Vibrant and industrious, members of the Gujarati community are known for their business acumen. They are equally well known for the grand Navratri festivities that they organise during the nine-day Dasara festival in whichever part of the world they live in. The ‘Garba' and ‘Dandia' dance forms are trademark Gujarati fare.

Ubiquitous, the community gels with ease among the local people in whichever part of the country they reside in and Hyderabad is no exception.

A close-knit community, Gujaratis, particularly the affluent class, also have a strong sense of social service. Many of them are involved in various charitable activities to help the needy not only from their own community, but also those from outside the community as well. Granting educational scholarships, providing medical assistance, or performing marriages of the children of the not so well-off are some of the activities, which members of the Gujarati community are involved in.

In the city the community provides education for a nominal fee of Rs. 200 per month for students from all communities at the Gujarati High School, Secunderabad. “Every year the members from the community offer scholarships to the deserving candidates to pursue higher education, mainly professional courses. The money for the scholarships is raised from within the community members and no outside donation is accepted,” says Amar Shah, proprietor of Shah Traders in Ranigunj.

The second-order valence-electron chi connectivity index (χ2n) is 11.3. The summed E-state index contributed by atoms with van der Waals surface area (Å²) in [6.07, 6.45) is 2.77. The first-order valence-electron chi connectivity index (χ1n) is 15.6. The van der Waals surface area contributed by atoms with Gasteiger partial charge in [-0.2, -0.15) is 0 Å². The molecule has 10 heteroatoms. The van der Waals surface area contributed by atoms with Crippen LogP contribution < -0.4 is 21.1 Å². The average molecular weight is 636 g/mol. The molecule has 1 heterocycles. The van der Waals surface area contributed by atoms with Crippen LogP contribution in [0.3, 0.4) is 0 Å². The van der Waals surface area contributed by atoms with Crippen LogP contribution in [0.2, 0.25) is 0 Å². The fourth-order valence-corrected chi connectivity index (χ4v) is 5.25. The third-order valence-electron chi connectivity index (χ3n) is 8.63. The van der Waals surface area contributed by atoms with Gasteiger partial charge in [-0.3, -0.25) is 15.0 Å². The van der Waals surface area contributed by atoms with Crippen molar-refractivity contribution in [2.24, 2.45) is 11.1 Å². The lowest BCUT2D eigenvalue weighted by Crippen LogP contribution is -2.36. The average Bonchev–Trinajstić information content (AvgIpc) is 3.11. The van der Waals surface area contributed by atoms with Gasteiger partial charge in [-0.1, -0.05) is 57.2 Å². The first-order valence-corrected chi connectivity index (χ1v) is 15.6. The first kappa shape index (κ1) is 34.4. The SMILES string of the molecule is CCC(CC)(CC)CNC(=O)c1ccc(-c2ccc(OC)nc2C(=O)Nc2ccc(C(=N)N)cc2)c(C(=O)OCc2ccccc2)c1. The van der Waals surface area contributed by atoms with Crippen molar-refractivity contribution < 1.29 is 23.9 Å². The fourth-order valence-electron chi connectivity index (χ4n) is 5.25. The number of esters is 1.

Spread over the city, the community comes together during Holi celebrations and for the Navaratri festival. The Gujarati Samaj also organises various cultural events under the banner ‘Virasat' once a year for the benefit of the community members. The Samaj had roped in Gujarati artiste and Sangeet Natak Akademi Award winner Bhikhudan Gadhvi for ‘Virasat' 2012. Mr. Gadhvi performed at Gujarati Samaj centres in Hyderabad and Secunderabad recently.

“These performances are organised every year and the community members can attend them free of cost. The main motto is to keep the community members in touch with their heritage,” Mr. Shah says.

So away from the land of ‘Dhoklas', ‘Phepdas' and ‘Garba', how do the community members select life partners?

Mr. Shah says Gujaratis prefer to get their life partners from their ancestral hometowns. “Though we do not have a problem in settling down anywhere in the world, we prefer to go back to our hometown to search for partner for our children. There are matrimonial agencies and even the Samaj does its bit in finding the right person for our children,” adds Mr. Shah.

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